Michael Tomsic

Reporter

Michael Tomsic covers health care, voting rights, NASCAR, peach-shaped water towers and everything in between. He drives WFAE's health care coverage through a partnership with NPR and Kaiser Health News. He became a full-time reporter for WFAE in August 2012. Before that, he reported for the station as a freelancer and intern while he finished his senior year at the University of North Carolina at Chapel Hill. He interned with Weekends on All Things Considered in Washington, D.C., where he contributed to the show’s cover stories, produced interviews with Nas and Branford Marsalis, and reported a story about a surge of college graduates joining the military. At UNC, he was the managing editor of the student radio newscast, Carolina Connection. He got his start in public radio as an intern with WHQR in Wilmington, N.C., where he grew up.

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Michael Tomsic

As the U.S. Supreme Court works toward a ruling on how North Carolina redrew its voting districts, a state senator from Mecklenburg County is continuing his call for independent redistricting. Democratic Sen. Jeff Jackson said the current process results in almost no competitive races.

ncleg.net

The U.S. Supreme Court is considering the distinction between race and politics in North Carolina's redistricting process. The nation's highest court heard arguments Monday in a case that struck down two of North Carolina's congressional districts. WFAE's Michael Tomsic joined Mark Rumsey for analysis of the arguments.

Racial gerrymandering in North Carolina will be the focus of arguments today before the U.S. Supreme Court. The short-staffed court is reviewing a lower court ruling that struck down how North Carolina redrew its congressional districts in 2011.

Michael Tomsic

Protesters marched through uptown Wednesday night after the Mecklenburg County district attorney announced no charges in the fatal police shooting of Keith Lamont Scott. Amid the anger, there was also a conversation between a demonstrator and a police officer who have both become familiar faces at protests.

charmeck.org

Charlotte City Council will vote on big-ticket items Monday for the next phase of the streetcar, also known as the Gold Line. The price tag has lowered substantially after the city rejected initial bids, negotiated and made adjustments.

healthcare.gov

The head of the Obamacare exchanges is encouraging consumers to continue signing up for health insurance even though Republicans are promising to repeal the law. The CEO of healthcare.gov acknowledges he can't guarantee there won't be changes in coverage.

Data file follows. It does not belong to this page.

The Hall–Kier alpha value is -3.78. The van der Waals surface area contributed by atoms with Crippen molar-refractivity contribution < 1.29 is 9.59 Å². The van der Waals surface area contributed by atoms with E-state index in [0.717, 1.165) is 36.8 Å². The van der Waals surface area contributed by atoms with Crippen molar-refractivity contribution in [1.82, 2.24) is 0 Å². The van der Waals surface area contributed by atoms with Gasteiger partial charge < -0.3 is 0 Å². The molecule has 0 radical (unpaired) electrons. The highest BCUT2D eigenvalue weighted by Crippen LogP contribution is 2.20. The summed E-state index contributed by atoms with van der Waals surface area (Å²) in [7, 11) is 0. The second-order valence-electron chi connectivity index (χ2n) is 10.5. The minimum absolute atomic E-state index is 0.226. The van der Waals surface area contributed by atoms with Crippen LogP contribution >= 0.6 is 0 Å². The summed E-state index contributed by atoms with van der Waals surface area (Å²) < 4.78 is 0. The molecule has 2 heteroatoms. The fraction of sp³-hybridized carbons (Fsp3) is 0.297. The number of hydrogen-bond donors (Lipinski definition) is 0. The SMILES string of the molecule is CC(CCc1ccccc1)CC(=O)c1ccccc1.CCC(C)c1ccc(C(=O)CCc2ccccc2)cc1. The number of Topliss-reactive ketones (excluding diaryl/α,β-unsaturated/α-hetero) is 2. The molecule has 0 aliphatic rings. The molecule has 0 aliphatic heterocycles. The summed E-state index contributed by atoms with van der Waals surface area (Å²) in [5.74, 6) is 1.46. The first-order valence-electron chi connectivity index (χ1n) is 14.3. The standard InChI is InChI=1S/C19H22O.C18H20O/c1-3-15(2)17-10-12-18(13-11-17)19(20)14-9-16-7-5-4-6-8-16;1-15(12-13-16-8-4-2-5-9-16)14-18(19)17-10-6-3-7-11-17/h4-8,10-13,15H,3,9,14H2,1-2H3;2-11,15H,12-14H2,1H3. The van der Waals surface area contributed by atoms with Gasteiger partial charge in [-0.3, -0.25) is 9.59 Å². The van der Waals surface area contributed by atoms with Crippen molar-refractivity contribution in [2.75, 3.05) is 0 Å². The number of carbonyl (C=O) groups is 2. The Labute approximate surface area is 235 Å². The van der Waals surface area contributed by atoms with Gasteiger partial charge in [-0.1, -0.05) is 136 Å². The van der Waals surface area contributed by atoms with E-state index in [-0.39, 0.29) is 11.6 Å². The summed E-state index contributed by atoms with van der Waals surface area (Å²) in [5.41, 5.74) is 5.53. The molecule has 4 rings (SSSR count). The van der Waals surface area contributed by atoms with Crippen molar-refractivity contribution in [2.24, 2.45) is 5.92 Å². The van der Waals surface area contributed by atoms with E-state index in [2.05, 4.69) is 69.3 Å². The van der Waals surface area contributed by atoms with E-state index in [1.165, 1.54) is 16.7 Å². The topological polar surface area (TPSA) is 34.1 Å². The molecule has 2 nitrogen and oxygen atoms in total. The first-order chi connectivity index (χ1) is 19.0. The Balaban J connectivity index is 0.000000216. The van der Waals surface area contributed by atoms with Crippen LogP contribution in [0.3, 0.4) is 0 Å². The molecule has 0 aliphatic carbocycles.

Michael Tomsic

After big declines the past few years in the number of families who need help putting food on the table, food crises essentially flattened in Mecklenburg County this year. That's according to Loaves and Fishes, which has a network of 20 food pantries. A volunteer rolled a shopping cart through the pantry at Camino Community Center on Tuesday. She was helping a family pick out a week's worth of food. This week, that included a turkey. "That's a present for you, this pavo," the volunteer said,...

322807Photo by Sean Gardner/NASCAR via Getty Images

Driver Jimmie Johnson cemented his place in NASCAR history Sunday night by winning his seventh championship. But NASCAR's playoffs struggled with TV ratings this year. Jimmie Johnson sealed off his competitors on the final lap and raced his way into the record books.

WFAE Sarah Delia

Going to a play can be tough for any kid. After all, theaters are normally places where you're supposed to sit still and be quiet. But for kids on the autism spectrum, the dark lighting and loud noises can make it especially difficult to have a good theatergoing experience - for them and their families. Children's Theatre of Charlotte is trying to change that. It's among several theaters nationwide that have started offering sensory-friendly performances. WFAE's Sarah Delia and Michael Tomsic caught a show recently.

healthcare.gov

Health care in the United States has gone through major changes during the Obama administration. President-elect Donald Trump and Republicans in Congress will soon have the power to flip all that. WFAE's Michael Tomsic reports on what that may mean in North Carolina.

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